## A Statistics Question

Since my amateur discursion into stochasticity appears to have flushed out all of the mathematically savvy, I’m going pose a real life statistics question for you. I have some data that are non-normally distributed (in fact, they really don’t seem to fit any distribution well–and, yes, I’ve tried various transformations and the data still don’t fit anything). If the data were normally distributed, I would like to perform ANOVA to partition the sources of variance (using percent sums of squares).
Since the data aren’t normally distributed, ANOVA is not the right test to use. Because I’m using a full-factorial model with four factors, using Friedman’s test or any of the one-way non-parametric tests doesn’t seem to apply either. I should add that, while my data are continuous, I can transform the data into ordinal and/or nominal categories if that would help. While logistic regression could circumvent the non-normality problem, I’m unaware of how one partitions variance with that test (if there’s a way to do so, please let me know).
Any ideas? If there are any statistics programs or R packages out there that can handle this, please let me know. Don’t be shy…

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### 5 Responses to A Statistics Question

1. igor eduardo kupfer says:

Warning: there is an excellent chance that I don’t know what I’m talking about.
The Kruskal Wallis test is the nonparametric analogue of ANOVA.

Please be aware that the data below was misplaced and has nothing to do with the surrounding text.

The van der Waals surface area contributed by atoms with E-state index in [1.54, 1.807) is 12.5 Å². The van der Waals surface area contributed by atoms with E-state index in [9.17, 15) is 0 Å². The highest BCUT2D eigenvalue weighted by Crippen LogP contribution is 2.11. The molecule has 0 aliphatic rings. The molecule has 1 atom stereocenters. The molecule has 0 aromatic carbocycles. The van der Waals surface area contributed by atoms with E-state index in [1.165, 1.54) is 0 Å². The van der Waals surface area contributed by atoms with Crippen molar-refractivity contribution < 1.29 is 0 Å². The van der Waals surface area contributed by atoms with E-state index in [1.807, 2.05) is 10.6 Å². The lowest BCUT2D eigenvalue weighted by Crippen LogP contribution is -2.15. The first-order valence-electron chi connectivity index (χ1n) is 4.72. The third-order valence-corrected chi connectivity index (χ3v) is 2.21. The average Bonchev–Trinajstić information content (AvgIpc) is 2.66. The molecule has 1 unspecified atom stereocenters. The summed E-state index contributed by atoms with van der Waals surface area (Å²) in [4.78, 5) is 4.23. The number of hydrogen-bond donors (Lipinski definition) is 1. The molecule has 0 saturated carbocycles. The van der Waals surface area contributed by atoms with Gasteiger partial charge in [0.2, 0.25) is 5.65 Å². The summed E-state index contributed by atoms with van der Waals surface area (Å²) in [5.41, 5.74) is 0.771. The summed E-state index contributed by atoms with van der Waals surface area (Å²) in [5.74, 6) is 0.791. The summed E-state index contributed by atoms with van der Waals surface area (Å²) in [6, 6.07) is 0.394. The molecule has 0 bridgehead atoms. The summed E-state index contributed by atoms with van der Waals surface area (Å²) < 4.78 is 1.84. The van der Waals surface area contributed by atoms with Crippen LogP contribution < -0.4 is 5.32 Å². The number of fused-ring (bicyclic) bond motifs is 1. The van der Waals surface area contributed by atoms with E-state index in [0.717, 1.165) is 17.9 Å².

Or you could force your data into a gaussian distribution using ranks, a la the following R code:
x = (rank(x)-.5)/length(x)
x = qnorm(x)
Here’s a paper that might be of service, “Rank-Based Analyses of Linear Models Using R”:
http://www.jstatsoft.org/v14/i07/v14i07.pdf
The R library MASS has some other robust stuff as well, from what I recall.

2. eric bloodaxe says:

Perhaps your results are purely random, so there would be noway you get them to mean anything.

3. Josh says:

Do you get significant results from an ANOVA? Violating the assumptions will usually make your test less powerful, so if you still get significance, that’s a good sign. ANOVA is generally considered robust to non-normality. Are your variances fairly constant? ANOVA is less resistant to heteroskedasticity than to non-normality.
This posting gives some hints about using proportional odds models as a path to robust ANOVA. For logistic regressions, look especially at the conditional logit functions.

4. Steff Z says:

Mike, you’ve got two copies of the original post.